In Math, Magic, Games & Puzzles, longtime Northeastern mathematics professor Stanley Eigen uncovers the numerical principles behind popular card tricks — and helps his honors students teach them to kids.
Walking in to an honors-level math seminar on Northeastern University’s Boston campus in early September, you might expect to see graphing calculators, thick textbooks, algebraic equations and parabolas scratched on a marker-board — trappings of the serious work that the best STEM-focused students at a world-class research university are undertaking.
Instead, in Stanley Eigen’s class, you’ll see a flurry of shuffling playing cards; hear a dim cacophony of awed chatter. You’ll watch a grainy YouTube video of the ’90s-era celebrity magician David Copperfield, who, in between corny jokes and a terrible moonwalk, correctly identifies the seemingly random card that you, the home viewer, have pulled from your deck.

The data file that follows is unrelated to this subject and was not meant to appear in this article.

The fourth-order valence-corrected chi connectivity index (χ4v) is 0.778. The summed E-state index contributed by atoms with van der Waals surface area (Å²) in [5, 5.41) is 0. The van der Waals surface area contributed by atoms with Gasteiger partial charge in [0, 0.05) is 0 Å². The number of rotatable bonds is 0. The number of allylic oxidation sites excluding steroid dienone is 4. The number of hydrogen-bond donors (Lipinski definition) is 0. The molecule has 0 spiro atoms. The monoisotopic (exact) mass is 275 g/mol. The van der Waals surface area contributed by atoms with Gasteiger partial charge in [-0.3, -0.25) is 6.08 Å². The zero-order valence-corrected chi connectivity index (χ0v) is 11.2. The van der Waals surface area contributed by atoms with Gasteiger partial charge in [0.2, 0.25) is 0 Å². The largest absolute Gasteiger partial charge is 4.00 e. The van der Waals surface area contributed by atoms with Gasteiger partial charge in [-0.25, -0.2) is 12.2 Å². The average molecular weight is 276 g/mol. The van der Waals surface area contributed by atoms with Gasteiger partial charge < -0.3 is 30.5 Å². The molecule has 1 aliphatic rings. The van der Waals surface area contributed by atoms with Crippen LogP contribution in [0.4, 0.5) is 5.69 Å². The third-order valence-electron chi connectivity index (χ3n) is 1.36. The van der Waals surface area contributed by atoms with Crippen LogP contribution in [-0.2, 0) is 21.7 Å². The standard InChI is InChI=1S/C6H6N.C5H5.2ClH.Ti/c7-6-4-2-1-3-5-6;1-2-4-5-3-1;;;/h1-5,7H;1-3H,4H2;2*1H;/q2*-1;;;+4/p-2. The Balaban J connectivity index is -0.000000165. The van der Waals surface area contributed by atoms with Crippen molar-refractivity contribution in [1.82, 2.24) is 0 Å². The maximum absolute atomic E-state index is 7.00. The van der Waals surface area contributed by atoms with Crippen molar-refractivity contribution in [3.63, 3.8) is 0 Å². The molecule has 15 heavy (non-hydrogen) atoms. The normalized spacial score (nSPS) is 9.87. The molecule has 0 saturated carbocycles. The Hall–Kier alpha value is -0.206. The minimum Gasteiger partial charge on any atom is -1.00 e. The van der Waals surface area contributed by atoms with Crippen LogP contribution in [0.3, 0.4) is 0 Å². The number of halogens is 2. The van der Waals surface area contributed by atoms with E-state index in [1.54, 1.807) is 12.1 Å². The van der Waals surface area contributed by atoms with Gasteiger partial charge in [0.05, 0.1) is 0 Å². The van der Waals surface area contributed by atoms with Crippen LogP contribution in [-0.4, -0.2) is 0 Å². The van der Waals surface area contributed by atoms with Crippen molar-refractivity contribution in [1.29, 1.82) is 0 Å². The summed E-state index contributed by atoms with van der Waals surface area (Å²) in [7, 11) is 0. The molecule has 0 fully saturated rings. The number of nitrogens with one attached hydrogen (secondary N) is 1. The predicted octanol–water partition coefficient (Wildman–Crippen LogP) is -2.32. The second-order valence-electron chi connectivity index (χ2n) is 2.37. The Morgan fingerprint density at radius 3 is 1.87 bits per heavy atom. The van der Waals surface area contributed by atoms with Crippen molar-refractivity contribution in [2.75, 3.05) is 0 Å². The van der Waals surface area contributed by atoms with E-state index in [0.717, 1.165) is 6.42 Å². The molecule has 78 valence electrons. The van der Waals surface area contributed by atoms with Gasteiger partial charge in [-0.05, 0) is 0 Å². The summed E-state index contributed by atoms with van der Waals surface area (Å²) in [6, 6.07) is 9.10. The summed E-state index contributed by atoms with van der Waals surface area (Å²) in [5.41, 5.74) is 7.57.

This is HONR 1310: Math, Magic, Games & Puzzles, for freshmen in Northeastern’s honors program. It covers the mathematical concepts underlying well-known card tricks and puzzles, but the more important takeaway is how to communicate them effectively. This is a service-learning course, and students must perfect the tricks in order to teach them to elementary- and middle-school-age kids in Boston-area partner programs.
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Photo by Matthew Modoono/Northeastern University